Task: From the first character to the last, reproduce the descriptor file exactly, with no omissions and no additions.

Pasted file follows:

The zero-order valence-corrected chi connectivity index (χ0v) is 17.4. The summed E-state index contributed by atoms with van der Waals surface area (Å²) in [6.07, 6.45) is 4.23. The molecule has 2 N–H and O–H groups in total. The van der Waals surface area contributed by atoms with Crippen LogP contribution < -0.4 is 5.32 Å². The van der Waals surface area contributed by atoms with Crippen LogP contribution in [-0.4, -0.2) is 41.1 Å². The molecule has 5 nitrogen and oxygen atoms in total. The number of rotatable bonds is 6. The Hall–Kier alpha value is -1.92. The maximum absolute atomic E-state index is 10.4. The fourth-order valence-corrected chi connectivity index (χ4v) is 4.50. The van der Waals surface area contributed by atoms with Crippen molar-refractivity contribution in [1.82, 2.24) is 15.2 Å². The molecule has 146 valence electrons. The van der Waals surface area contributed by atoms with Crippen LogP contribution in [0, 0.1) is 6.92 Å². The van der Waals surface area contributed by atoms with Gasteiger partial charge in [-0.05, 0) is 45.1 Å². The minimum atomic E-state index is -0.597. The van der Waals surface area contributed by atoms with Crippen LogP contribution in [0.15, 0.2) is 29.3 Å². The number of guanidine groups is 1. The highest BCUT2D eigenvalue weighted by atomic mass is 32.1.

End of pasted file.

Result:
The zero-order valence-corrected chi connectivity index (χ0v) is 17.4. The summed E-state index contributed by atoms with van der Waals surface area (Å²) in [6.07, 6.45) is 4.23. The molecule has 2 N–H and O–H groups in total. The van der Waals surface area contributed by atoms with Crippen LogP contribution < -0.4 is 5.32 Å². The van der Waals surface area contributed by atoms with Crippen LogP contribution in [-0.4, -0.2) is 41.1 Å². The molecule has 5 nitrogen and oxygen atoms in total. The number of rotatable bonds is 6. The Hall–Kier alpha value is -1.92. The maximum absolute atomic E-state index is 10.4. The fourth-order valence-corrected chi connectivity index (χ4v) is 4.50. The van der Waals surface area contributed by atoms with Crippen molar-refractivity contribution in [1.82, 2.24) is 15.2 Å². The molecule has 146 valence electrons. The van der Waals surface area contributed by atoms with Crippen LogP contribution in [0, 0.1) is 6.92 Å². The van der Waals surface area contributed by atoms with Gasteiger partial charge in [-0.05, 0) is 45.1 Å². The minimum atomic E-state index is -0.597. The van der Waals surface area contributed by atoms with Crippen LogP contribution in [0.15, 0.2) is 29.3 Å². The number of guanidine groups is 1. The highest BCUT2D eigenvalue weighted by atomic mass is 32.1.